Claire: Well, I think I would go back to just we are our own client first. I don’t think I’ve ever really kind of looked at it that way, and you just become your own healer. And so that is, I would say, very different. Well, a lot of my other courses have been in-person. So that’s another difference. But I love that this is online.
But the one thing that I really, really love about this is that even though it is online, you almost feel in-person. It’s got that sort of body about it. And I think the group of people that we have and the students that are on, just I really feel very supported by our community of students in this course.
I say hats off to you for that because you have a way of kind of pulling people together and working effectively together. So that’s quite fascinating, actually. That’s quite a good skill to have to be able to – And sometimes I was coupled with people, I was like, oh yeah, this is great. I want to be coupled with that person in our breakout rooms and that. So yeah, so those are a couple of the things.
The other thing that I would say is that I just feel like it’s a great balance of the lectures, the breakout rooms, the Q&A sessions, which I have to be honest with you. In any other course I’ve taken I’m always that little shy person that would never say anything. And yet, I just feel very safe here to be able to talk and ask my questions. And so yeah.
Susi: Very cool. Very cool. How about you, Michelle? What was different for you compared to other programs you’ve taken?
Michelle: I have done some courses online before and I’ve done in-person. So I agree with Claire, the group that we had, there was just this magical kind of synergy between everybody that it felt like we all seemed to connect quite well, although everyone had all these varying background degrees and things like that. It seemed like we still all connected very well.
But yeah, the breakout rooms, they were interesting and fun. And it gave you that opportunity to kind of get a little closer and connected with that one or two people where you couldn’t in the whole class setting, it wasn’t the same thing. So that part was personal. But it was also fun. You had a quick little kind of chat and stuff and did our work and came back. But each time was another connection, another connection. And it just made everything tighter within the whole group, which was good.
Susi: So if someone was considering taking it, what would be something you might say to them?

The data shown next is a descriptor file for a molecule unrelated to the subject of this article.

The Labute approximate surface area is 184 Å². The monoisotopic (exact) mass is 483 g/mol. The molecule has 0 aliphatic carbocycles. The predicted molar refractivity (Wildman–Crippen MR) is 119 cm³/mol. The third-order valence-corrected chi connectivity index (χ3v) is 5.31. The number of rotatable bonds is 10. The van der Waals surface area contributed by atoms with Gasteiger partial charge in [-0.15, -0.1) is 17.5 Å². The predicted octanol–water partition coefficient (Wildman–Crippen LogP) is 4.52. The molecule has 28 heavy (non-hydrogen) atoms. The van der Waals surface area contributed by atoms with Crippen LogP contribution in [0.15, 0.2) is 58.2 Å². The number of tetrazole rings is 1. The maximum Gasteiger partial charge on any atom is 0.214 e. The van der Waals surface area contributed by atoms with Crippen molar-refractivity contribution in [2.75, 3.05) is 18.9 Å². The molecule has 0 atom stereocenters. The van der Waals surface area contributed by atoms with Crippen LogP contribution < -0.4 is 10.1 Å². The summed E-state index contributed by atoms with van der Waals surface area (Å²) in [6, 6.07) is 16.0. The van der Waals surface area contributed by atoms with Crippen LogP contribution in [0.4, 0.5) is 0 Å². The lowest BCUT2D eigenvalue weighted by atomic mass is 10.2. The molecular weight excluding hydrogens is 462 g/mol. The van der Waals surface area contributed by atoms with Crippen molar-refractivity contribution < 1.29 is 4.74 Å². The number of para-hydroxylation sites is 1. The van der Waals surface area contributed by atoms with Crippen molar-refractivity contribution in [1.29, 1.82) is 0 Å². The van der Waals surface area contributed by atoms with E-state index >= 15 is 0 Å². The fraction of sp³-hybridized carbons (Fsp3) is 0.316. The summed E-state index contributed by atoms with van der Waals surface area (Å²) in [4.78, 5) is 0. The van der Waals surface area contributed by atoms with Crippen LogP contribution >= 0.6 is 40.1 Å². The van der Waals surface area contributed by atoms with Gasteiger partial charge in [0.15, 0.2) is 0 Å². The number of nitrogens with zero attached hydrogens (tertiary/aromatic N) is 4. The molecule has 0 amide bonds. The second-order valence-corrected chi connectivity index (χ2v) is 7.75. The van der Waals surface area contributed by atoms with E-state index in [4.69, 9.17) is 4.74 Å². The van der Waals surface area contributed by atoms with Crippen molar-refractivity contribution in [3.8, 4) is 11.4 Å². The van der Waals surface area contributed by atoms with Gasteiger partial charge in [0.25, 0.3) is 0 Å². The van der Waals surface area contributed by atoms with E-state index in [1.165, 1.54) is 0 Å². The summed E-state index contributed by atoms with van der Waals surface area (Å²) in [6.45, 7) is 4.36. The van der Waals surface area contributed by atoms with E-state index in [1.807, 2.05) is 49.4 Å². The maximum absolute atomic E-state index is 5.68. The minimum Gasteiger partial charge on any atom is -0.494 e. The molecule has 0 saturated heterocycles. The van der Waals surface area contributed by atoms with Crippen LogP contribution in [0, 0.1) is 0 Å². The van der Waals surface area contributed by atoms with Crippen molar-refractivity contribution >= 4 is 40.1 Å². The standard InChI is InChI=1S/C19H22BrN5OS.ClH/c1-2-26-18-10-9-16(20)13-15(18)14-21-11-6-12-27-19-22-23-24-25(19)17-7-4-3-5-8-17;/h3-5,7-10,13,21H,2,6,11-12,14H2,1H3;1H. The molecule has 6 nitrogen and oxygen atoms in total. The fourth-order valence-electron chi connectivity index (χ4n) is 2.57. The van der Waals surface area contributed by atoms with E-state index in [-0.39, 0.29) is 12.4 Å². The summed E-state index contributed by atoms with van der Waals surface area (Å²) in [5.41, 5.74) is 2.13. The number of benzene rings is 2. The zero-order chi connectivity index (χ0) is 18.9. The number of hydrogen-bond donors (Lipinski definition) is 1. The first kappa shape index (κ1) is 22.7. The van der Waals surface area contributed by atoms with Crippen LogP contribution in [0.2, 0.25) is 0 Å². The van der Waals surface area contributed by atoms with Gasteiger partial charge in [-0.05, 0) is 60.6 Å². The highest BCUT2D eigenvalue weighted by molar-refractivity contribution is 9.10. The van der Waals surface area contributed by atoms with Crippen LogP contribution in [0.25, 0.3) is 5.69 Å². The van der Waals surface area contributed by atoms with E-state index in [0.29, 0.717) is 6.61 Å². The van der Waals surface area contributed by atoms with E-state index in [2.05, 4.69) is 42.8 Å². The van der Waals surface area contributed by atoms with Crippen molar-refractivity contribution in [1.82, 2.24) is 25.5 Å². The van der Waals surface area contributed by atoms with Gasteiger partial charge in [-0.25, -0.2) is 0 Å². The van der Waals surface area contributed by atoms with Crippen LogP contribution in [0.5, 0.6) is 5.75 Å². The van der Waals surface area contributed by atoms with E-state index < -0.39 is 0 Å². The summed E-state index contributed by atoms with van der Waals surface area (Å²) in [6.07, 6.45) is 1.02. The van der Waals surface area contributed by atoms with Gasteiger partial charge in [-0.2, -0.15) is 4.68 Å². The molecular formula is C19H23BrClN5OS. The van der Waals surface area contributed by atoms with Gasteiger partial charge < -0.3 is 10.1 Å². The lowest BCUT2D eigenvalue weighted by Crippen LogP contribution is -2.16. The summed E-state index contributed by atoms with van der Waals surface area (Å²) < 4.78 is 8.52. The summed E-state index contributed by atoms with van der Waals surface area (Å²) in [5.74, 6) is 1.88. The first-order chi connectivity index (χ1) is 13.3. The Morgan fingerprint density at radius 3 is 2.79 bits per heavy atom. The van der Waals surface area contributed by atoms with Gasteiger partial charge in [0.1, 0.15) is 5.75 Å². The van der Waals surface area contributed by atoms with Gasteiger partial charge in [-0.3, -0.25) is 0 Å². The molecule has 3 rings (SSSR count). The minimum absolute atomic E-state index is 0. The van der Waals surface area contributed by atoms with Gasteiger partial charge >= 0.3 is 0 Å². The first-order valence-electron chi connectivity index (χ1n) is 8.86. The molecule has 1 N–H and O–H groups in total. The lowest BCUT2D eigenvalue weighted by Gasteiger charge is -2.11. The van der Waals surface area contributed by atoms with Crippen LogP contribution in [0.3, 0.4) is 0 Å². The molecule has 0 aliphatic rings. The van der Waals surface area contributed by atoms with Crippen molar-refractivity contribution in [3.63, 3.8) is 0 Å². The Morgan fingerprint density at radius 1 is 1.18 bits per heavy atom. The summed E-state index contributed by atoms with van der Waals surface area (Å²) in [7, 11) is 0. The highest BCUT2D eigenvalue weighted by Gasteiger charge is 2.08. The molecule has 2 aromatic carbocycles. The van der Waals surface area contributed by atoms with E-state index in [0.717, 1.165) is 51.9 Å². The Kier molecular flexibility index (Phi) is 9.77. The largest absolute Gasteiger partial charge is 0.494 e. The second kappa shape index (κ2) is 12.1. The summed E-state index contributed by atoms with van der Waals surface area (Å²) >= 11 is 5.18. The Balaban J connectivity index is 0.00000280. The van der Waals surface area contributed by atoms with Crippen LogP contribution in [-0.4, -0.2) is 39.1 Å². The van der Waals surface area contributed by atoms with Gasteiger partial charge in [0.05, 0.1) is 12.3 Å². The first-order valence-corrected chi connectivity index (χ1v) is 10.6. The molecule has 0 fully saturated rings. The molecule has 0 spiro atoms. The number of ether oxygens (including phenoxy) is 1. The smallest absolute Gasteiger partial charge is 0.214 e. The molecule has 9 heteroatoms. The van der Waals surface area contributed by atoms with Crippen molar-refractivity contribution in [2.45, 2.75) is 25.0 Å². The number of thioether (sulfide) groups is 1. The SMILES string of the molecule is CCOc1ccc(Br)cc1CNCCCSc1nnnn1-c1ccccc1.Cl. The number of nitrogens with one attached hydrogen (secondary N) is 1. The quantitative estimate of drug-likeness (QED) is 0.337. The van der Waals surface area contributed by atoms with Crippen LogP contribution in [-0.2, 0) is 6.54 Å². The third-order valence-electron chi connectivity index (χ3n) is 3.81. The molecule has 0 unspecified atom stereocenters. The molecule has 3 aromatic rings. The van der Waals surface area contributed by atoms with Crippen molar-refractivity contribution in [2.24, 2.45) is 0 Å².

Michelle: It’s a different kind of training, but it’s the kind of training that gives your mind a shift away from the standard. I guess the standard kind of things that you’re taught and gets you a little more deeply involved with yourself, for sure, and how you’re walking the walk, talking the talk, that’s important. And that’s important for me too, like that you’re aware of what you’re talking about, it’s important.
So yeah, I would definitely tell someone that the benefits of this are not only the anatomy, not only the takeaways of the different kinds of movements that you can incorporate right away to help with healing and pass on to your students, too.
Susi: How about you, Claire, what would you say?
Claire: Well, I would probably have to really hone in on the fact that you’re really working with this pure movement. And I’ve been working with a gal now that I wanted to get right into it after we got out of course, and she’s a good friend of mine. We are now all of a sudden working with the biomechanics of the body, but in a very kind of pure sort of way. And I just feel like you can kind of pull that in and get people moving in yoga, or just in everyday, whatever you do every day and what you like to do, running, skiing, at the gym.
This can help people to move to pain free, but then be able to graduate and get back to things that they’ve not been able to do for a period of time. You’re going to be able to do that for yourself, but you’re also going to be able to give that as a gift, as I said before, to others.
And just working with this one lady that I’ve just worked with the other day and just sort of seeing how quickly you can go into your kind of like red zone where you shouldn’t really be working. Because she even said to me, I said, is that kind of a red zone for you? Like a red light? And she was like, oh yeah, but it’s okay. I’m like, well, no, it’s not. Let’s bring you back out and let’s just go more into sort of that yellow area so that you’re not in the discomfort.